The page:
The Ordovician art of compromise

Chas. Lapworth The Ordovician System and Period was the solution proposed by Lapworth9 (picture) in 1879 to end the problem over the position of the boundary between the Cambrian and Silurian Systems. The dispute about the boundary had made enemies out of Sedgwick and Murchison who founded the two Systems, and Lapworth’s solution was gradually adopted by most of the world. Even the word "Ordovician" provided a deft compromise, for the country of the Ordovices lay to the north of that of the Silures and south of Cambria, or north Wales.

Despite international adoption problems remained, and the Geological Survey of the UK persisted until the 1990s) to treat the oldest of the British Ordovician Series, the Tremadoc, as Cambrian – following the line of chief palaeontologist, and later Director, Sir James Stubblefield. The faunas of the Tremadoc Series are unquestionably, however, of Ordovician rather then Cambrian affinity.

Subsequent attempts at refinement by subdividing the Ordovician into Series turned increasingly to time-correlations based on guide-fossils. Thus during the latter part of the 19th Century and into the first half of the 20th, the British Ordovician was split up into six Series: in ascending order Tremadoc, Arenig, Llanvirn, Llandeilo, Caradoc and Ashgill – some of which go back to Murchison. The first four were named after Welsh type localities, the fifth after the Welsh Borderland (South Shropshire) and the final one after a locality in the English Lake District. Their faunas were systematically collected and described in a series of important papers and monographs that spanned most of the 20th Century and further subdivided into Stages as knowledge developed.

Early on it became apparent that there were considerable differences between supposedly coeval faunas from different parts of the world. With the advent of plate tectonics came the idea of "allochthonous terranes", which made it easy to understand why faunas in, for instance, the North-west Highlands of Scotland, differed from those in Girvan (Southern Uplands), and why these, in turn, differed from those of England and Wales. In other countries separate schemes of Ordovician Series were built up. In North America the System is divided into Ibex, Whiterock, Mohawk and Cincinnati Series; while different (but chronologically parallel) schemes are used in Scandinavia and China because of faunal differences.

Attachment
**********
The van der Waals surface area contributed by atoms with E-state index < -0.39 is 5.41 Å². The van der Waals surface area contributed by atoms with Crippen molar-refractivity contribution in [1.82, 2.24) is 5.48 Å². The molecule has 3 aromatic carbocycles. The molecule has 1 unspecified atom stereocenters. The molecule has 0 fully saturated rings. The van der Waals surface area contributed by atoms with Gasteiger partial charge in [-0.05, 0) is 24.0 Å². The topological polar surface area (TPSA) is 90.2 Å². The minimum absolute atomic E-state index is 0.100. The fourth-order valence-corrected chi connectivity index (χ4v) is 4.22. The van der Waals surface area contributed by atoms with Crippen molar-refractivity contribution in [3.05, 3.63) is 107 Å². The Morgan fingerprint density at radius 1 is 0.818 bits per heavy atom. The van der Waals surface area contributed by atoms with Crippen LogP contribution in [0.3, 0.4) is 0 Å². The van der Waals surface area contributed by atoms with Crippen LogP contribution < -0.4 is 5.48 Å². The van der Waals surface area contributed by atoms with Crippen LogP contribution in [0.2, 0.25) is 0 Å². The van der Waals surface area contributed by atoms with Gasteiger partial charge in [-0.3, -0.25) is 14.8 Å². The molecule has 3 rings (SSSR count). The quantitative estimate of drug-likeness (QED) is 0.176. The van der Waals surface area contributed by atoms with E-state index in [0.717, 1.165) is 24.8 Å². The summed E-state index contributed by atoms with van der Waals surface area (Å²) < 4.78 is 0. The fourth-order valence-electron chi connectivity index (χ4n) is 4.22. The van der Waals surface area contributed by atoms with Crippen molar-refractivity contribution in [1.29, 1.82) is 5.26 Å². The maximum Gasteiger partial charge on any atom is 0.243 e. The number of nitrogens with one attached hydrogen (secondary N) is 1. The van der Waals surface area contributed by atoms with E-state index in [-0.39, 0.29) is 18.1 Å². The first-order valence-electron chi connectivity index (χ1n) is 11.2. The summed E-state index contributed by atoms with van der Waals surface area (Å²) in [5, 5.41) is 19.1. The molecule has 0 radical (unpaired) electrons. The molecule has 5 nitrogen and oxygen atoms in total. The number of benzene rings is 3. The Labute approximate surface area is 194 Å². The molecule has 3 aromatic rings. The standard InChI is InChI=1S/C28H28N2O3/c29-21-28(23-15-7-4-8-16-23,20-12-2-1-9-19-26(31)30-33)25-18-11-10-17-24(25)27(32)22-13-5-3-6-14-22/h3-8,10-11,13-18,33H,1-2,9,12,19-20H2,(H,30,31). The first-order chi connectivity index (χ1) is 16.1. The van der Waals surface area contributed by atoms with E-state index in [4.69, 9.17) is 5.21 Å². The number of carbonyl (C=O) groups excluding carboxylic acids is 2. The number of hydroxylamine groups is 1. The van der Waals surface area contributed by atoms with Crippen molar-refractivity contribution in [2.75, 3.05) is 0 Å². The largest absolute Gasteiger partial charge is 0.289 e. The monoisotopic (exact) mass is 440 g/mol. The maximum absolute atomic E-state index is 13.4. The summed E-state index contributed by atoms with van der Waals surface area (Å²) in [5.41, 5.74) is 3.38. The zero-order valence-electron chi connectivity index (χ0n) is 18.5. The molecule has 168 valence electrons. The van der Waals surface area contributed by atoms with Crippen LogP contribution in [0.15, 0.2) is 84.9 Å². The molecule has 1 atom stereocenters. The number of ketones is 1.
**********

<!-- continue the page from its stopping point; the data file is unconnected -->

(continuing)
Nevertheless it remained possible to correlate from one faunal province to another by using the planktic graptolites and conodonts. Admittedly these correlations were approximate; but enough was known to recognise, for instance, that the base of the North American Ibex Series was older than that of the Tremadoc. In other words, for practical convenience, a different Cambrian-Ordovician boundary was in use in North America from that recognised in Britain.

References cited

  1. McLaren, D. J. 1977. The Silurian-Devonian Boundary Committee. A final report. In Martinsson, A. (ed.) The Silurian-Devonian Boundary. Schweizerbart, Stuttgart, 1-34.
  2. Webby, B. D. 1994. 1994. Chairman’s Report. Ordovician News, 11.
  3. Fortey, R. A., Harper, D. A. T., Ingham, J. K., Owen, A. W., Parkes, M. A.,Rushton, A. W. A. & Woodcock, N. H. 2000. A revised correlation of Ordovician rocks in the British Isles. Geological Society, London, Special Reports, 24, 83 pp.
  4. Bergström, S. M., Löfgren, A. & Maletz, J. 2004. The GSSP of the Second (upper) Stage of the Lower Ordovician Series: Diabasbrottet at Hunneberg, Province of Västergötland, southwestern Sweden. Episodes, 27, 267-272.
  5. Bergström, S. M., Finney, S. C., Chen Xu, Goldman, G. & Leslie, S. A. 2006. Three new Ordovician global stage names. Lethaia, 39, 287-288.
  6. Cope, J. C. W. 1993. High resolution biostratigraphy. In Hailwood, E.A. & Kidd, R.B. (eds) High resolution stratigraphy. Geological Society, London, Special Publications, 70, 257-265.
  7. Callomon, J. H. 1995. 1995. Time from fossils: S.S. Buckman and Jurassic high-resolution geochronology. In: Le Bas, M. J. (ed.) Milestones in geology. Geological Society, London, Memoirs, 16, 127-150.
  8. Cope, J. C. W. 1996. The role of the Secondary Standard in stratigraphy. Geological Magazine, 133, 107-110.
  9. Lapworth, C. 1879. On the Tripartite Classification of the Lower Palaeozoic rocks. Geological Magazine, 6, 1-15